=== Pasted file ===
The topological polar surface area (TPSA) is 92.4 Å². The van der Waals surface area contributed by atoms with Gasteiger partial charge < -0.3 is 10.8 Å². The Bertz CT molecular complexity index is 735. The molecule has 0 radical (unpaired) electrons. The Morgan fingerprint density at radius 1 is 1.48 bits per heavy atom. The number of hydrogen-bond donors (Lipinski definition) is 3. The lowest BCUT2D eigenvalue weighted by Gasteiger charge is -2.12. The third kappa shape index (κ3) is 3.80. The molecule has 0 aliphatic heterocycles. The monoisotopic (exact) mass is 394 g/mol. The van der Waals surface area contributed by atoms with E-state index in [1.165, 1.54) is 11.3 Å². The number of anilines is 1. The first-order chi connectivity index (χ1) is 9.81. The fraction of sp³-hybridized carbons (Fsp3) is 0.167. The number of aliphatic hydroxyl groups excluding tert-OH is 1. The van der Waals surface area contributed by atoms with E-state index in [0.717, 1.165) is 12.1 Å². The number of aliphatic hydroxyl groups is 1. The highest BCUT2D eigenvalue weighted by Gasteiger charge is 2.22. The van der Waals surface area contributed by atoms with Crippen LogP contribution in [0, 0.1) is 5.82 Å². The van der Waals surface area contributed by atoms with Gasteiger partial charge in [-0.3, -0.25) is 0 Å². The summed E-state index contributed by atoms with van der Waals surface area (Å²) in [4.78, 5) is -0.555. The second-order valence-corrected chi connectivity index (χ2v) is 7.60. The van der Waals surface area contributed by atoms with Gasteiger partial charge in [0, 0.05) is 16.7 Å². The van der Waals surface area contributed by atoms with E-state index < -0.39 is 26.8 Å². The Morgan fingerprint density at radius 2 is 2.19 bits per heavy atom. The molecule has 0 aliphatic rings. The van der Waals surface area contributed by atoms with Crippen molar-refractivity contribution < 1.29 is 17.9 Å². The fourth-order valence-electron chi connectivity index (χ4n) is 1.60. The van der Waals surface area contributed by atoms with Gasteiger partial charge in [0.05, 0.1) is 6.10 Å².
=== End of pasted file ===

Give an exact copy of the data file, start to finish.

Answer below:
The topological polar surface area (TPSA) is 92.4 Å². The van der Waals surface area contributed by atoms with Gasteiger partial charge < -0.3 is 10.8 Å². The Bertz CT molecular complexity index is 735. The molecule has 0 radical (unpaired) electrons. The Morgan fingerprint density at radius 1 is 1.48 bits per heavy atom. The number of hydrogen-bond donors (Lipinski definition) is 3. The lowest BCUT2D eigenvalue weighted by Gasteiger charge is -2.12. The third kappa shape index (κ3) is 3.80. The molecule has 0 aliphatic heterocycles. The monoisotopic (exact) mass is 394 g/mol. The van der Waals surface area contributed by atoms with E-state index in [1.165, 1.54) is 11.3 Å². The number of anilines is 1. The first-order chi connectivity index (χ1) is 9.81. The fraction of sp³-hybridized carbons (Fsp3) is 0.167. The number of aliphatic hydroxyl groups excluding tert-OH is 1. The van der Waals surface area contributed by atoms with E-state index in [0.717, 1.165) is 12.1 Å². The number of aliphatic hydroxyl groups is 1. The highest BCUT2D eigenvalue weighted by Gasteiger charge is 2.22. The van der Waals surface area contributed by atoms with Crippen LogP contribution in [0, 0.1) is 5.82 Å². The van der Waals surface area contributed by atoms with Gasteiger partial charge in [-0.3, -0.25) is 0 Å². The summed E-state index contributed by atoms with van der Waals surface area (Å²) in [4.78, 5) is -0.555. The second-order valence-corrected chi connectivity index (χ2v) is 7.60. The van der Waals surface area contributed by atoms with Gasteiger partial charge in [0, 0.05) is 16.7 Å². The van der Waals surface area contributed by atoms with E-state index < -0.39 is 26.8 Å². The Morgan fingerprint density at radius 2 is 2.19 bits per heavy atom. The molecule has 0 aliphatic rings. The van der Waals surface area contributed by atoms with Crippen molar-refractivity contribution < 1.29 is 17.9 Å². The fourth-order valence-electron chi connectivity index (χ4n) is 1.60. The van der Waals surface area contributed by atoms with Gasteiger partial charge in [0.05, 0.1) is 6.10 Å².